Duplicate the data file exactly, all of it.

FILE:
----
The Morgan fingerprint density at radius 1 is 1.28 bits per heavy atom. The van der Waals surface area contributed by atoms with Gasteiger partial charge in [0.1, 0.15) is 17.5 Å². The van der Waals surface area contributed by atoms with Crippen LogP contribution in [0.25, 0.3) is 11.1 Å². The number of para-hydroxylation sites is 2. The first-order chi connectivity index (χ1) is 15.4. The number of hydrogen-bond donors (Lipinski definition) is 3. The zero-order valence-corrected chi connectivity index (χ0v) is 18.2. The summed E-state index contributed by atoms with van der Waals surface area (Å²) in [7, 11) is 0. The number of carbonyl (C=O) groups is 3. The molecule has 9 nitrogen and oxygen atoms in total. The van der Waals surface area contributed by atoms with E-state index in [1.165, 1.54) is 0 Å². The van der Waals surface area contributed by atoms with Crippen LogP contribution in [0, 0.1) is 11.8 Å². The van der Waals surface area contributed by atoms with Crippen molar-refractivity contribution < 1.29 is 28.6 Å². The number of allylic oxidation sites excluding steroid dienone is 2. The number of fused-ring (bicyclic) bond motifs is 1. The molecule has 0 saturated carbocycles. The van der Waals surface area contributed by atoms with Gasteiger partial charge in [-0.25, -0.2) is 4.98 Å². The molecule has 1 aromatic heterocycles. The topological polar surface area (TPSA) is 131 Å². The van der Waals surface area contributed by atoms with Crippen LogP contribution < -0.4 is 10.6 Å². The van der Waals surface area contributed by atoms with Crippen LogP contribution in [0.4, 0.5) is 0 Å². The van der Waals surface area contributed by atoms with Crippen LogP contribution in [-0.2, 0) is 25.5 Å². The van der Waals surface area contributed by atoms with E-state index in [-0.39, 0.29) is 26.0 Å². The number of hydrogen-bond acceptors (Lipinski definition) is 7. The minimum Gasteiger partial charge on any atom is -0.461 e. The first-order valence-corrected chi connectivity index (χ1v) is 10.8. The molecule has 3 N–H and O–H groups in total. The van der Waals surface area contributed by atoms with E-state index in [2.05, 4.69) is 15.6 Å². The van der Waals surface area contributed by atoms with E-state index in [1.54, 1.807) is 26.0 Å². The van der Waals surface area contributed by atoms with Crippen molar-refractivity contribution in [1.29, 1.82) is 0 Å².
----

The Morgan fingerprint density at radius 1 is 1.28 bits per heavy atom. The van der Waals surface area contributed by atoms with Gasteiger partial charge in [0.1, 0.15) is 17.5 Å². The van der Waals surface area contributed by atoms with Crippen LogP contribution in [0.25, 0.3) is 11.1 Å². The number of para-hydroxylation sites is 2. The first-order chi connectivity index (χ1) is 15.4. The number of hydrogen-bond donors (Lipinski definition) is 3. The zero-order valence-corrected chi connectivity index (χ0v) is 18.2. The summed E-state index contributed by atoms with van der Waals surface area (Å²) in [7, 11) is 0. The number of carbonyl (C=O) groups is 3. The molecule has 9 nitrogen and oxygen atoms in total. The van der Waals surface area contributed by atoms with E-state index in [1.165, 1.54) is 0 Å². The van der Waals surface area contributed by atoms with Crippen LogP contribution in [0, 0.1) is 11.8 Å². The van der Waals surface area contributed by atoms with Crippen molar-refractivity contribution < 1.29 is 28.6 Å². The number of allylic oxidation sites excluding steroid dienone is 2. The number of fused-ring (bicyclic) bond motifs is 1. The molecule has 0 saturated carbocycles. The van der Waals surface area contributed by atoms with Gasteiger partial charge in [-0.25, -0.2) is 4.98 Å². The molecule has 1 aromatic heterocycles. The topological polar surface area (TPSA) is 131 Å². The van der Waals surface area contributed by atoms with Crippen LogP contribution < -0.4 is 10.6 Å². The van der Waals surface area contributed by atoms with Crippen LogP contribution in [0.4, 0.5) is 0 Å². The van der Waals surface area contributed by atoms with Crippen LogP contribution in [-0.2, 0) is 25.5 Å². The van der Waals surface area contributed by atoms with E-state index in [-0.39, 0.29) is 26.0 Å². The number of hydrogen-bond acceptors (Lipinski definition) is 7. The minimum Gasteiger partial charge on any atom is -0.461 e. The first-order valence-corrected chi connectivity index (χ1v) is 10.8. The molecule has 3 N–H and O–H groups in total. The van der Waals surface area contributed by atoms with E-state index in [2.05, 4.69) is 15.6 Å². The van der Waals surface area contributed by atoms with E-state index in [1.54, 1.807) is 26.0 Å². The van der Waals surface area contributed by atoms with Crippen molar-refractivity contribution in [1.29, 1.82) is 0 Å².